The Politics of the Neo-Victorian Freak Show – Helen Davies, Newman University, Birmingham
The life of Joseph Merrick has received considerable attention in neo-Victorian fiction and film, and has been the focus of several texts written for children and young adult readers. This paper explores the representation of Merrick in three books, all entitled The Elephant Man by Michael Howell and Peter Ford (1983); Frederick Drimmer (1985); and Tim Vicary (1989). The politics of narrative voice and the role of the medical profession in relation to Merrick are examined and complicated in relation to neo-Victorian bio-fiction. Vicary’s and Drimmer’s texts tend to privilege medical authority, and construct Merrick as a freakish ‘other’, highlighting the potential unethical and appropriative implications of biofiction. However, Howell and Ford offer a more critical view of the role of the doctor in Merrick’s life, and offer alternative possibilities for thinking about neo-Victorian freak shows as a way of allowing agency and self-definition for both historical and biofictional performers.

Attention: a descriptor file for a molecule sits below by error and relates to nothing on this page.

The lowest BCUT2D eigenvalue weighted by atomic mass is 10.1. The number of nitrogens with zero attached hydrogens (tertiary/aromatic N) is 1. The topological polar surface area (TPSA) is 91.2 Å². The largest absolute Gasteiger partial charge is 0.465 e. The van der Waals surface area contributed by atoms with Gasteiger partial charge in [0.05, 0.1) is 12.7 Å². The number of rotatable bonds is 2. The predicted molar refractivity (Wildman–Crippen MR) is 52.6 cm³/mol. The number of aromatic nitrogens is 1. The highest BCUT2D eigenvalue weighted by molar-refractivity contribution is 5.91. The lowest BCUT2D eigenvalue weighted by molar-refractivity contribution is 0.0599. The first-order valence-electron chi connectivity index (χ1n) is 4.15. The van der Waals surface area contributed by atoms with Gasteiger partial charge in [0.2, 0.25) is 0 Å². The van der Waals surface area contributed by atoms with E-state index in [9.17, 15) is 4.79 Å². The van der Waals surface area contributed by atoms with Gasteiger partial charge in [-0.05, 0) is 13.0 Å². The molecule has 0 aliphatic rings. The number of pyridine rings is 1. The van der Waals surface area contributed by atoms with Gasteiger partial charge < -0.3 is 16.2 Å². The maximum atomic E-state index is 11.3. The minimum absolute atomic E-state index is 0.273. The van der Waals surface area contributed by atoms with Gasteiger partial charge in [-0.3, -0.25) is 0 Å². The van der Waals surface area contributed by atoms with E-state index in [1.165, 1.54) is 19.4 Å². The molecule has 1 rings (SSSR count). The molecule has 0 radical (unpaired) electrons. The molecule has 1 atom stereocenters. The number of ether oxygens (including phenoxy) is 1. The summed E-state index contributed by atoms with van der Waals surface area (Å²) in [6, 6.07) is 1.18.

Helen Davies is Head of English and Creative Writing at Newman University, Birmingham. She is the author of Gender and Ventriloquism in Victorian and Neo-Victorian Fiction: Passionate Puppets (Palgrave Macmillan, 2012) and Neo-Victorian Freakery: The Cultural Afterlife of the Victorian Freakshow (2015). She has published widely on the representation of gender, sexuality, and disability in Victorian and neo-Victorian fiction.
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For further information please contact Laura.Eastlake@edgehill.ac.uk